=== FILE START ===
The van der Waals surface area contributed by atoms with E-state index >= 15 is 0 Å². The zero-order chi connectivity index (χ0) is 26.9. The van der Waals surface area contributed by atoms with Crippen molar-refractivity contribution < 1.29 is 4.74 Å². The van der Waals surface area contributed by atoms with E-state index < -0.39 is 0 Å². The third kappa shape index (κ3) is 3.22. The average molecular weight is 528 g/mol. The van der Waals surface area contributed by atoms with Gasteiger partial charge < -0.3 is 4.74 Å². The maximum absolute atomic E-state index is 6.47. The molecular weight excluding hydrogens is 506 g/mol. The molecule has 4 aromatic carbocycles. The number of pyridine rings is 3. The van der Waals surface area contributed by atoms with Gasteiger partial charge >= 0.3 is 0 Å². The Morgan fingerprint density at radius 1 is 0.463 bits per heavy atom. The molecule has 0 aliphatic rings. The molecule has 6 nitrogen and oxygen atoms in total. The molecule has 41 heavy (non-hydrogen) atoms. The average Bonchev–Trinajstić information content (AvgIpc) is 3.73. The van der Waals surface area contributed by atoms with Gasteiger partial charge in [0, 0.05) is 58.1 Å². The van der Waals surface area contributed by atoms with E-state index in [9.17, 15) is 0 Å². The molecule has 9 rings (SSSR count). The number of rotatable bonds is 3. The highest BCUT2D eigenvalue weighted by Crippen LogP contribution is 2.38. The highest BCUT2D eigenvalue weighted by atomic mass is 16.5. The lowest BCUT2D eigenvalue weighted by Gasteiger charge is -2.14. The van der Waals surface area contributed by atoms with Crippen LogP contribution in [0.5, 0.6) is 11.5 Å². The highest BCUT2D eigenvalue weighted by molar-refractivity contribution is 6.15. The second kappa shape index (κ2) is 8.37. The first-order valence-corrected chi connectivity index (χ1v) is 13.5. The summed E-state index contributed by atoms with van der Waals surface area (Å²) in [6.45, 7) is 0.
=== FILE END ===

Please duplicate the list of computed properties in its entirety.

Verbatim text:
The van der Waals surface area contributed by atoms with E-state index >= 15 is 0 Å². The zero-order chi connectivity index (χ0) is 26.9. The van der Waals surface area contributed by atoms with Crippen molar-refractivity contribution < 1.29 is 4.74 Å². The van der Waals surface area contributed by atoms with E-state index < -0.39 is 0 Å². The third kappa shape index (κ3) is 3.22. The average molecular weight is 528 g/mol. The van der Waals surface area contributed by atoms with Gasteiger partial charge < -0.3 is 4.74 Å². The maximum absolute atomic E-state index is 6.47. The molecular weight excluding hydrogens is 506 g/mol. The molecule has 4 aromatic carbocycles. The number of pyridine rings is 3. The van der Waals surface area contributed by atoms with Gasteiger partial charge >= 0.3 is 0 Å². The Morgan fingerprint density at radius 1 is 0.463 bits per heavy atom. The molecule has 0 aliphatic rings. The molecule has 6 nitrogen and oxygen atoms in total. The molecule has 41 heavy (non-hydrogen) atoms. The average Bonchev–Trinajstić information content (AvgIpc) is 3.73. The van der Waals surface area contributed by atoms with Gasteiger partial charge in [0, 0.05) is 58.1 Å². The van der Waals surface area contributed by atoms with E-state index in [9.17, 15) is 0 Å². The molecule has 9 rings (SSSR count). The number of rotatable bonds is 3. The highest BCUT2D eigenvalue weighted by Crippen LogP contribution is 2.38. The highest BCUT2D eigenvalue weighted by atomic mass is 16.5. The lowest BCUT2D eigenvalue weighted by Gasteiger charge is -2.14. The van der Waals surface area contributed by atoms with Crippen LogP contribution in [0.5, 0.6) is 11.5 Å². The highest BCUT2D eigenvalue weighted by molar-refractivity contribution is 6.15. The second kappa shape index (κ2) is 8.37. The first-order valence-corrected chi connectivity index (χ1v) is 13.5. The summed E-state index contributed by atoms with van der Waals surface area (Å²) in [6.45, 7) is 0.